Rakesh Chavda showed exceptional technical planning and commanded the detail on this project to build 12,000sqft of offices behind a retained Edwardian facade. He proposed building the central lift and stair core in steel rather than reinforced concrete poured in situ. His insistence that this would bring completion three months quicker proved to be well founded.
His solution for pinning the retained facade in position while the offices were constructed behind was inspired. Although an external steel support frame seemed the obvious choice, it would require extensive pavement breaking out, utility diversions and substantial new foundations. Rakesh came up with the alternative of internal flying shores. They provided lateral restraint for the facade, avoiding the support frame issues and saving £90,000 plus eight weeks on the programme.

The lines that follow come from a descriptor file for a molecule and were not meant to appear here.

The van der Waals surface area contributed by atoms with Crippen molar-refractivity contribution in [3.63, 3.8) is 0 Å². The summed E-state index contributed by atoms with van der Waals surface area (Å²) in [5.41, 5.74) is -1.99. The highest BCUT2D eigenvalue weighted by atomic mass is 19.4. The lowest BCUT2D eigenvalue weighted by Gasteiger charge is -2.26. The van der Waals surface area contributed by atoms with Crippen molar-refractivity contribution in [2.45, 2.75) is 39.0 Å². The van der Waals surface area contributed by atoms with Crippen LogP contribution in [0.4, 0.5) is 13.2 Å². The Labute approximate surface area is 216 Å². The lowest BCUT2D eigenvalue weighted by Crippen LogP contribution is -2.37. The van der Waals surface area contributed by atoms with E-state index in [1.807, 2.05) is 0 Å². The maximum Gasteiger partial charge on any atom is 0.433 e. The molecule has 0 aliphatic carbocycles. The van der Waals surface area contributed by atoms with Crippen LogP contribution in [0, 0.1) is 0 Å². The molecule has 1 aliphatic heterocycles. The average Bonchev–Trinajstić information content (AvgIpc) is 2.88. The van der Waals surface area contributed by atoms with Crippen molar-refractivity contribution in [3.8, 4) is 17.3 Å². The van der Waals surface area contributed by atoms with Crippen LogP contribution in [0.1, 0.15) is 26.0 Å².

Demolishing an infill building and marrying up the new build with irregular adjacent structures presents plenty of challenges. There were, for example, four party-wall chimneys, six storeys up above the roofline, whose retention was a requirement of planning consent. Rakesh proposed installing steel supports as a temporary and permanent solution, demolishing the chimney breasts below to increase the lettable floor space.
With a tiny footprint in a very restricted central London site that offered absolutely no site storage space, he planned the logistics meticulously. For example, he bulk-bought all the bricks and held them in a yard offsite, then called off small loads whenever they were needed without overloading the site.
He took a responsive neighbour liaison approach, changing noisy work hours to avoid clashing with business meetings held next door. As a result, despite a level of construction activity that could have been expected to trigger a dozen or so complaints from the inevitable disruption, not a single one was received.